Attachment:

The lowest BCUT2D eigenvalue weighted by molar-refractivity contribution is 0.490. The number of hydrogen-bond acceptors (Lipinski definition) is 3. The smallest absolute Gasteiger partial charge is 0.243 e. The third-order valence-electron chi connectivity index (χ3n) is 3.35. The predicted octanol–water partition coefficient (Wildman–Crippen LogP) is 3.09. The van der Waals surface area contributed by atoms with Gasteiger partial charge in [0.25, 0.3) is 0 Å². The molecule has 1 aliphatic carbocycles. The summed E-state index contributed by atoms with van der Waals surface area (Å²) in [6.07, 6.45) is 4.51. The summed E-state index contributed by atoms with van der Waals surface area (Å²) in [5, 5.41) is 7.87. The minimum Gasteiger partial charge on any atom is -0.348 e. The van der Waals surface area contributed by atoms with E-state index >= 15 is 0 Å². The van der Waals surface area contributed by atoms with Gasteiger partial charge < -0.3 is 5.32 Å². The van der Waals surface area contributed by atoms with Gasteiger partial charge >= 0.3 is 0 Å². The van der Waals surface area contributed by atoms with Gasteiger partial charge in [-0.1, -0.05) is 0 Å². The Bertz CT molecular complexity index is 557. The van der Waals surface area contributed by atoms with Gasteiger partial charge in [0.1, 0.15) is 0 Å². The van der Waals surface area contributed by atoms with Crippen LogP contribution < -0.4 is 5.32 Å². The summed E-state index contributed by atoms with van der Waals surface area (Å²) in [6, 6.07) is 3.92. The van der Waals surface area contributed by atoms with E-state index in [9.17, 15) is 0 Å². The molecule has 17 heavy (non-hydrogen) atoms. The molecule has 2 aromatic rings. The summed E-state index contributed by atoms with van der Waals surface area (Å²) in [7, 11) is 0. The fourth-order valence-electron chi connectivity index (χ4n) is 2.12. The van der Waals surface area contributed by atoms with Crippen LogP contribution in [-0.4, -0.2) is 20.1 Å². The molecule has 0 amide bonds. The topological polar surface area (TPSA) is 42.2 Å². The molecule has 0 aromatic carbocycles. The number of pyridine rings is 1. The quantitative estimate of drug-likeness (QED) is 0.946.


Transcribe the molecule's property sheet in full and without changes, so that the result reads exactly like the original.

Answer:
The lowest BCUT2D eigenvalue weighted by molar-refractivity contribution is 0.490. The number of hydrogen-bond acceptors (Lipinski definition) is 3. The smallest absolute Gasteiger partial charge is 0.243 e. The third-order valence-electron chi connectivity index (χ3n) is 3.35. The predicted octanol–water partition coefficient (Wildman–Crippen LogP) is 3.09. The van der Waals surface area contributed by atoms with Gasteiger partial charge in [0.25, 0.3) is 0 Å². The molecule has 1 aliphatic carbocycles. The summed E-state index contributed by atoms with van der Waals surface area (Å²) in [6.07, 6.45) is 4.51. The summed E-state index contributed by atoms with van der Waals surface area (Å²) in [5, 5.41) is 7.87. The minimum Gasteiger partial charge on any atom is -0.348 e. The van der Waals surface area contributed by atoms with E-state index >= 15 is 0 Å². The van der Waals surface area contributed by atoms with Gasteiger partial charge < -0.3 is 5.32 Å². The van der Waals surface area contributed by atoms with Gasteiger partial charge >= 0.3 is 0 Å². The van der Waals surface area contributed by atoms with Gasteiger partial charge in [-0.1, -0.05) is 0 Å². The Bertz CT molecular complexity index is 557. The van der Waals surface area contributed by atoms with Gasteiger partial charge in [0.1, 0.15) is 0 Å². The van der Waals surface area contributed by atoms with Crippen LogP contribution < -0.4 is 5.32 Å². The summed E-state index contributed by atoms with van der Waals surface area (Å²) in [6, 6.07) is 3.92. The van der Waals surface area contributed by atoms with E-state index in [9.17, 15) is 0 Å². The molecule has 17 heavy (non-hydrogen) atoms. The molecule has 2 aromatic rings. The summed E-state index contributed by atoms with van der Waals surface area (Å²) in [7, 11) is 0. The fourth-order valence-electron chi connectivity index (χ4n) is 2.12. The van der Waals surface area contributed by atoms with Crippen LogP contribution in [-0.4, -0.2) is 20.1 Å². The molecule has 0 amide bonds. The topological polar surface area (TPSA) is 42.2 Å². The molecule has 0 aromatic carbocycles. The number of pyridine rings is 1. The quantitative estimate of drug-likeness (QED) is 0.946.